Project description

The history of Agriculture in India dates back to Indus Valley Civilization Era and even before that in some parts of Southern India. Today, India ranks second worldwide in farm output Depicted as a male-dominated profession, women have been most often than not excluded from the farming narrative. Women in India have always been involved in farming, typically doing work between the traditionally ‘male jobs’ of sowing and harvesting, such as weeding and applying fertiliser. Yet, the dominant narrative in India is that only men are the backbone of farming in the country. This narrative, however, undermines a surprising, yet important fact: the percentage of the male farmer is lesser than the female farmer in India.This data story busts the myth that women in India are not part of the farming workforce. With important data, supplemented with expert opinion. CNN News18 tried to bring in notice to the public that women in India are the main workforce behind farming in the country.

What makes this project innovative?

The project sheds light on the much-neglected issue in today's India. While most of the media houses in India have been reporting on the gender-based issue, we at CNN News18 tried to start a debate on women who are the backbone of India economy – women farmers being one of them. Women have since long played a crucial role in India’s agricultural production, and the trend that sees men shifting to nonfarm activities further increases their responsibility. With this project, we have tried to outline avenues to address the gap between the reality of many rural women and their entitlements. Throughout the project, we have researched and mined data which is hardly available in the public domain.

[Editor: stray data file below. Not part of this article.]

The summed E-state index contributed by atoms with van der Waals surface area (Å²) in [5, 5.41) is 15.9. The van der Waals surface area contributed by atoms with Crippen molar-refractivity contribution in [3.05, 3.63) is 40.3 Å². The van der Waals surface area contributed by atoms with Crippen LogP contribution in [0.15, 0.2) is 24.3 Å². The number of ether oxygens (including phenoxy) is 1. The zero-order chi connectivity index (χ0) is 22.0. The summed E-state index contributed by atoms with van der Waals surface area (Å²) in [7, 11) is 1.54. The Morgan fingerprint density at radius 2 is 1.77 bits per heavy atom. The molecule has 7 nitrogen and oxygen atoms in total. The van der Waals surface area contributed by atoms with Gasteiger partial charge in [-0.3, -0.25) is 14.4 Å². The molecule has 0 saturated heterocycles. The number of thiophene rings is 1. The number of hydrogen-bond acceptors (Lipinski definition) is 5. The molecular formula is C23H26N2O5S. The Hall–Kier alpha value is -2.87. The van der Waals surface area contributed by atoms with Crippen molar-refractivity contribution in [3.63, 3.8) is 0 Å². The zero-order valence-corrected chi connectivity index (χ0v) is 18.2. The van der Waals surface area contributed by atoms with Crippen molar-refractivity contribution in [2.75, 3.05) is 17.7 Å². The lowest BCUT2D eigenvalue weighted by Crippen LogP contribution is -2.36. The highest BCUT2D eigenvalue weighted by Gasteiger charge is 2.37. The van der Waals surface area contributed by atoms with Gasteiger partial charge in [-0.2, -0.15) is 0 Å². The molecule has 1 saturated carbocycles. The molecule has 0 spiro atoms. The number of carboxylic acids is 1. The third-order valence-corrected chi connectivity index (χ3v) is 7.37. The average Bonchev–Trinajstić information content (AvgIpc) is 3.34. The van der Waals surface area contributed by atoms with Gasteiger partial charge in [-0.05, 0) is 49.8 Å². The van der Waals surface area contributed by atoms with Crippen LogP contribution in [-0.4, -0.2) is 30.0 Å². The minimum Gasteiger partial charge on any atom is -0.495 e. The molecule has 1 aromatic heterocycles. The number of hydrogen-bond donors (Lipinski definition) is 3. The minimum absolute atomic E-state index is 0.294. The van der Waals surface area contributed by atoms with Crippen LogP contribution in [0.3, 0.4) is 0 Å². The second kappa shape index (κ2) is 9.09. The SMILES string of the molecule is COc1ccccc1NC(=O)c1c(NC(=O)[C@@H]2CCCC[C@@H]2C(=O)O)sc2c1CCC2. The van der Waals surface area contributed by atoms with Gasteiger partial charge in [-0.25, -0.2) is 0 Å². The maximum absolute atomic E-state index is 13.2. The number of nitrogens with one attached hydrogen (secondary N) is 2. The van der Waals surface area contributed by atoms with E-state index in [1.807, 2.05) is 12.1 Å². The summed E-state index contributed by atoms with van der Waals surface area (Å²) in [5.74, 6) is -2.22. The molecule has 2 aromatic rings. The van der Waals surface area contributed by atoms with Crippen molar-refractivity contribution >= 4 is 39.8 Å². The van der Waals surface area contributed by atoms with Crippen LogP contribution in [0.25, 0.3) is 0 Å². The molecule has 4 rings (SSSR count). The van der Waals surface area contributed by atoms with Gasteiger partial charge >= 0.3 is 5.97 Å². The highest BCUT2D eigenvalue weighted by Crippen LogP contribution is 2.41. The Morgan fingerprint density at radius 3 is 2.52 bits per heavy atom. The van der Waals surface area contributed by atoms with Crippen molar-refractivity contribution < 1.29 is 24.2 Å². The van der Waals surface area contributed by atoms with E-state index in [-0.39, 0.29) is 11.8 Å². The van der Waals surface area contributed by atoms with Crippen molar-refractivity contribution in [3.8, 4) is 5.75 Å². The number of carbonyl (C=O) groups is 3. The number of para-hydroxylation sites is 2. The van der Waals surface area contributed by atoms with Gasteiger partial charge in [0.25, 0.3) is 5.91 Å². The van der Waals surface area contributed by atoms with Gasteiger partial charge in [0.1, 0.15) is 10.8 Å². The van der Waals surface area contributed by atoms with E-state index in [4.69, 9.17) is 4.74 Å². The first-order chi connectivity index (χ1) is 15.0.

What was the impact of your project? How did you measure it?

The aim of the project was to bring forth the narrative that women farmers in India and their work is going unnoticed, and that the government in its yearly budget and other programmes would take care of the needs of these women farmers. We believe there's still more to do which in return can have some impact. But, for the starters, stating a debate on an overlooked issue is a step in the right direction.

Source and methodology

We went through lots of reports, research papers, government documents and analysed the data. Most of the data available was laced with jargons and terminology that is alien to the common public. Hence, we had vet through all the data and make it relatable to the public. Most of our data came from UN, World Bank, Oxfam, Census etc.

Technologies Used

We used d3, Flourish, HTML, CSS, JS, Jquery to present the data. For scrapping and mining the data from large datasets from the government sources, we used Python.

Project members

Adrija Bose

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